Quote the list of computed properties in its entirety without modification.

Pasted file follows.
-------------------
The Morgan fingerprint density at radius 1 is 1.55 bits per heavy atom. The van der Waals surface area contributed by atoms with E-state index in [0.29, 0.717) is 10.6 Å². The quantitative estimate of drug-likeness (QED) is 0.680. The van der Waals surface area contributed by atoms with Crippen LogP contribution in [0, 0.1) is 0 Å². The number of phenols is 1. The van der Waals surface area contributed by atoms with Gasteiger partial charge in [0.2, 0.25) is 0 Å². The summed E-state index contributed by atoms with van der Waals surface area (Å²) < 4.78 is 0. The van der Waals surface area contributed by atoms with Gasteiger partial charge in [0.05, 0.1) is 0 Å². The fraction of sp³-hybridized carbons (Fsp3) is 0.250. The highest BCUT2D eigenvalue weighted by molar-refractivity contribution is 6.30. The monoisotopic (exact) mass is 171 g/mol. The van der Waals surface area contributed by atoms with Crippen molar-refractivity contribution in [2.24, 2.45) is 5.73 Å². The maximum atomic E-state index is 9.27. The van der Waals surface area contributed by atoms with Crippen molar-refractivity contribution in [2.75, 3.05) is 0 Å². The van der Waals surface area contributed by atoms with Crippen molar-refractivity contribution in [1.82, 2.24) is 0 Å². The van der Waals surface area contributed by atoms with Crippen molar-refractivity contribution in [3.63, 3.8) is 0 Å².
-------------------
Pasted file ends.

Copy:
The Morgan fingerprint density at radius 1 is 1.55 bits per heavy atom. The van der Waals surface area contributed by atoms with E-state index in [0.29, 0.717) is 10.6 Å². The quantitative estimate of drug-likeness (QED) is 0.680. The van der Waals surface area contributed by atoms with Crippen LogP contribution in [0, 0.1) is 0 Å². The number of phenols is 1. The van der Waals surface area contributed by atoms with Gasteiger partial charge in [0.2, 0.25) is 0 Å². The summed E-state index contributed by atoms with van der Waals surface area (Å²) < 4.78 is 0. The van der Waals surface area contributed by atoms with Gasteiger partial charge in [0.05, 0.1) is 0 Å². The fraction of sp³-hybridized carbons (Fsp3) is 0.250. The highest BCUT2D eigenvalue weighted by molar-refractivity contribution is 6.30. The monoisotopic (exact) mass is 171 g/mol. The van der Waals surface area contributed by atoms with Crippen molar-refractivity contribution in [2.24, 2.45) is 5.73 Å². The maximum atomic E-state index is 9.27. The van der Waals surface area contributed by atoms with Crippen molar-refractivity contribution in [2.75, 3.05) is 0 Å². The van der Waals surface area contributed by atoms with Crippen molar-refractivity contribution in [1.82, 2.24) is 0 Å². The van der Waals surface area contributed by atoms with Crippen molar-refractivity contribution in [3.63, 3.8) is 0 Å².